It is with a sinking feeling that I read where, in an effort to recruit Latinos to the U.S. military, the Pentagon will, among other things, consider changing requirements to lower standards for aptitude tests said by Latino advocacy groups to discriminate against minorities. The inclusion of lower standards--from high school diploma to a GED (certificate of completion)--adds insult to injury.
As one familiar with the high mortality rate of Latinos during World War II and Vietnam, I have reservations about the proposed recruitment plan. From teaching Chicano history, I know that Chicano soldiers died in Vietnam in vastly disproportionate numbers. Moreover, it rankles that a concentrated effort to bolster U.S. troops targets minorities. Has not enough blood been shed by Latinos?
Even more galling is that some Hispanic politicians have lobbied to lower testing requirements (which they feel discriminate) to bring more Latinos into the military fold. Clearly what they seek is parity, but at what cost?
The 1970s brought together disparate activist groups with a common interest: to end the Vietnam War. In Los Angeles, the Chicano Moratorium, a peaceful march, was held to protest the disproportionate fatalities of Chicano servicemen during the so-called conflict. The moratorium ended in violence and served as a reminder of what Chicano activists and scholars have always known: that historically, during wartime, minorities have been used as cannon fodder.
For some, the march was nothing more than a demonstration by student radicals, folks who lacked patriotism and did not understand the war. In fact, many World War II veterans--decorated heroes, even--took issue with the moratorium and what it represented. Others decried the un-American attitude of those marching. Were they not Americans?
Charley Trujillo's book "Soldados: Chicanos in Viet Nam," explores factors that led a group of young men from Corcoran, a small farming town, to join the military. Most volunteered not because of ideology but to get away from a barrio with nothing to offer; they went from the cotton fields to the rice paddies. Most encountered racism within the ranks; officers were white and few Chicanos were promoted. Worse, unlike their Anglo counterparts, Chicanos were consistently assigned as point man. Many came home in a coffin.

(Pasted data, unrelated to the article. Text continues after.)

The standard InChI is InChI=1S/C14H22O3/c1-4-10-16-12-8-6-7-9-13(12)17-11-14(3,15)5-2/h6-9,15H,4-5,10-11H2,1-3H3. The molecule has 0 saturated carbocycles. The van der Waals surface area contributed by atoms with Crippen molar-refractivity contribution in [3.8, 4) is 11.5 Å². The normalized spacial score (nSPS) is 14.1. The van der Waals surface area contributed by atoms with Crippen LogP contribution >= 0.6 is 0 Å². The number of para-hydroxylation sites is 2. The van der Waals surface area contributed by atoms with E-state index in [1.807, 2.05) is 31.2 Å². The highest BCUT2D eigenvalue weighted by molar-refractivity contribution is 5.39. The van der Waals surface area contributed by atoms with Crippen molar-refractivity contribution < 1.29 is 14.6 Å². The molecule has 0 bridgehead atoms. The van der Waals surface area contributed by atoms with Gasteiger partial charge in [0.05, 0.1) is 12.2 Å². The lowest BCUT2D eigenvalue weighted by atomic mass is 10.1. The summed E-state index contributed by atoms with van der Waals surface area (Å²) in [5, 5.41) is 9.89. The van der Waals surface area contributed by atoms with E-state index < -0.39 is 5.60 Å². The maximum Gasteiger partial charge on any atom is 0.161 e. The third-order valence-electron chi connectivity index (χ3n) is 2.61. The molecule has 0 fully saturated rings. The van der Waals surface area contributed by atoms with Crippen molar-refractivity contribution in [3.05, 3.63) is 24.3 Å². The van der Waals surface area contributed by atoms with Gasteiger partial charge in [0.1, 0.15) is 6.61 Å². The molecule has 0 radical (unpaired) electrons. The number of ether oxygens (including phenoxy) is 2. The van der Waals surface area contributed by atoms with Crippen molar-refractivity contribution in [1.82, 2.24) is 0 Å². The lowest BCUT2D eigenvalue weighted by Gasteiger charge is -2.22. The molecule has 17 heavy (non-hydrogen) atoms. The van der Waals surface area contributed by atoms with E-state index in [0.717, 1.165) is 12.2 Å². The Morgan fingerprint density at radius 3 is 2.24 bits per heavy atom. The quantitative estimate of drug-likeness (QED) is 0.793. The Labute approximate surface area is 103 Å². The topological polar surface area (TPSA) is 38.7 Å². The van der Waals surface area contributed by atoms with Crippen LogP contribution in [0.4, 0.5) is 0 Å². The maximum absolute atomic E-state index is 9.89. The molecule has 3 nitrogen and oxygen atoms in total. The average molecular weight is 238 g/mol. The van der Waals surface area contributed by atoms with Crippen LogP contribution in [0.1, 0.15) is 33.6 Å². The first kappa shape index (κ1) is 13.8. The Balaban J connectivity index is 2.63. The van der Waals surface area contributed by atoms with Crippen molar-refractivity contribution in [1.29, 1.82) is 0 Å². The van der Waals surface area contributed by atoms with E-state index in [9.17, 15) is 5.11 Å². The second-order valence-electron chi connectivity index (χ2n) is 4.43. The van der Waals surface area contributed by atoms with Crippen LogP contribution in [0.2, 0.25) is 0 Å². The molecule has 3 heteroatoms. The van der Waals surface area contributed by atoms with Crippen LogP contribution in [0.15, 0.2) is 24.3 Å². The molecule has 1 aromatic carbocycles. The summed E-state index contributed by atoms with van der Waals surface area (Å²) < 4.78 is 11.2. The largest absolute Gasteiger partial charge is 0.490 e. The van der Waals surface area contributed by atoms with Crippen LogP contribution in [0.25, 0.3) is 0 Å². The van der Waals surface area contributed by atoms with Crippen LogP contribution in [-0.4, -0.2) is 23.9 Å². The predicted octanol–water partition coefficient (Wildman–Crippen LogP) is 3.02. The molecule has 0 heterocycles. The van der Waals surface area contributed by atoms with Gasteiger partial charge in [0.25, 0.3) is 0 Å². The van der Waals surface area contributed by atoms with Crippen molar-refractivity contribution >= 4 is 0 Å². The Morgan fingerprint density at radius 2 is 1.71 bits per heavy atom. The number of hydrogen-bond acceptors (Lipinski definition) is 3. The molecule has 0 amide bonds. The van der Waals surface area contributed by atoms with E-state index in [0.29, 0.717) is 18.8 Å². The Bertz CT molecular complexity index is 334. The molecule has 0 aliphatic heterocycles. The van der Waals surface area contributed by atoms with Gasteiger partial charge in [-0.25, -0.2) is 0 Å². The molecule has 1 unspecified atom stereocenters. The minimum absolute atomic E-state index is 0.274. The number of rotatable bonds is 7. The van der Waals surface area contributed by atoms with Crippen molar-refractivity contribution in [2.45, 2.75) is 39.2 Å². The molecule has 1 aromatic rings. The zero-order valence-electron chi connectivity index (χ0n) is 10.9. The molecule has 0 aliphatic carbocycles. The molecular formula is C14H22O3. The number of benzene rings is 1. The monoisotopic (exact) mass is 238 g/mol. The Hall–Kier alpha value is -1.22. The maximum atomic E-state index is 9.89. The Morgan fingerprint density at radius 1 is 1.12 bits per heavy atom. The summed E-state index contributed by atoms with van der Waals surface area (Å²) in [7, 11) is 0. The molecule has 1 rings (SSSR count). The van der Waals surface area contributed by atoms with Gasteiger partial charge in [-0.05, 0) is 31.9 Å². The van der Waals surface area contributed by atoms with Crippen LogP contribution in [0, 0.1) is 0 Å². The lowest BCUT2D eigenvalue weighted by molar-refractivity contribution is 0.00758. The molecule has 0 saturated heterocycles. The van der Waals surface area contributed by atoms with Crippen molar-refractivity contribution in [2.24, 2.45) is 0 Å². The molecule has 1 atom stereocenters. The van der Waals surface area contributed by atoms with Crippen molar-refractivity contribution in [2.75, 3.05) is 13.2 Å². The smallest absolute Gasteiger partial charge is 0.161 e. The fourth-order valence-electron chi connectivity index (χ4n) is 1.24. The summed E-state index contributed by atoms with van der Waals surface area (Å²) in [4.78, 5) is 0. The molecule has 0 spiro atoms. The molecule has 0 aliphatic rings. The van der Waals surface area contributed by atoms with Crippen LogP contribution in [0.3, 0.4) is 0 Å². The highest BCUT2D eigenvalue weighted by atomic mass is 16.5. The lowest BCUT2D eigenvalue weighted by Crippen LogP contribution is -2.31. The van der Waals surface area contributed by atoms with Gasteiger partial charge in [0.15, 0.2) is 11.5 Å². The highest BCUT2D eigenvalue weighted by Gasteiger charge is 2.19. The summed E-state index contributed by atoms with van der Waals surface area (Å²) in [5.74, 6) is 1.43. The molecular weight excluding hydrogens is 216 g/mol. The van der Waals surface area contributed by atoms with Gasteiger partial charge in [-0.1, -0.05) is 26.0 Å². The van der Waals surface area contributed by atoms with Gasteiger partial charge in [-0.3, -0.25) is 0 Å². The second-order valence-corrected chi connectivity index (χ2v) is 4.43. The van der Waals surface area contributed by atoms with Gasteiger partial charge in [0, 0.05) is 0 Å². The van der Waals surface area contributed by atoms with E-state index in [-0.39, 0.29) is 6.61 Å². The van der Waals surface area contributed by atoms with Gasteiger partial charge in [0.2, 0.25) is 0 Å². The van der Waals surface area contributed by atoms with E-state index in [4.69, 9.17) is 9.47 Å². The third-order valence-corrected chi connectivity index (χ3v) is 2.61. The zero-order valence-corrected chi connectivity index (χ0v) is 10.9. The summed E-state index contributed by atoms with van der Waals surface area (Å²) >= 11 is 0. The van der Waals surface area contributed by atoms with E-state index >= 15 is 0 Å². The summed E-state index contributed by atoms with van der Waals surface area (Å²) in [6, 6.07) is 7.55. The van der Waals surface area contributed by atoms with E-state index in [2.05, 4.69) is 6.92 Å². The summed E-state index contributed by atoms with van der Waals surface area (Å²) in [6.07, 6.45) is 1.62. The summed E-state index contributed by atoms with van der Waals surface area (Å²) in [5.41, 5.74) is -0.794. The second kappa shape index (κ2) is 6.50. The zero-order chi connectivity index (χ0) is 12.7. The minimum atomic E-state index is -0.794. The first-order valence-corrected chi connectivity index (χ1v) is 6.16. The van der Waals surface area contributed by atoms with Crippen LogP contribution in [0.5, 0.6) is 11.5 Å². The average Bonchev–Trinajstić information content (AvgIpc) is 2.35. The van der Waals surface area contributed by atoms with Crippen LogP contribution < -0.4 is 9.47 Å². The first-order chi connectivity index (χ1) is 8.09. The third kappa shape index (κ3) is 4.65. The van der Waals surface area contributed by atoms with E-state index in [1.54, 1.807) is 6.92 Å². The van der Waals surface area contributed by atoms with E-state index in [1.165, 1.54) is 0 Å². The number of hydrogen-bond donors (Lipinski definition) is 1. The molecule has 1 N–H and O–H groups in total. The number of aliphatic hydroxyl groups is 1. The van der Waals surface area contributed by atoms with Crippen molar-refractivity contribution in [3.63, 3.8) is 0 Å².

In his book "Shifting Loyalties," Vietnam veteran Daniel Cano, dean of admissions at Santa Monica College, explored the conflicting attitudes of Chicanos who fought--and died--in Vietnam, to find many questioned this country's involvement. Still, out of loyalty or because life offered little else, they went off to fight the good fight, never to return. States Cano: "It is ironic that colleges today plan to raise requirements while the military seeks to lower theirs. For Latinos who don't make it to college, the alternative will be the military."
And yet for many Latinos, the military can offer a way out of poverty and the low-paying jobs that are the lot for those with minimal education. Many branches of the service offer incentives, college tuition in particular, that are hard to match at leading universities. After World War II, returning veterans took advantage of the GI Bill not only to buy homes (nothing down!), but to pursue the college education that politicized and changed Latino society. Even today, some Latinos join the military as a way to learn technical job skills. To them, the probability of engaging in real combat seems not to be an immediate threat.
In all fairness to the military, I should rejoice knowing that young Latinos with nothing else going for them might have the opportunity to learn lifelong skills (punctuality, independence, hygiene) and a modicum of education that can guarantee them a piece of the American pie. But should future military "conflicts" break out, will they once more serve as cannon fodder?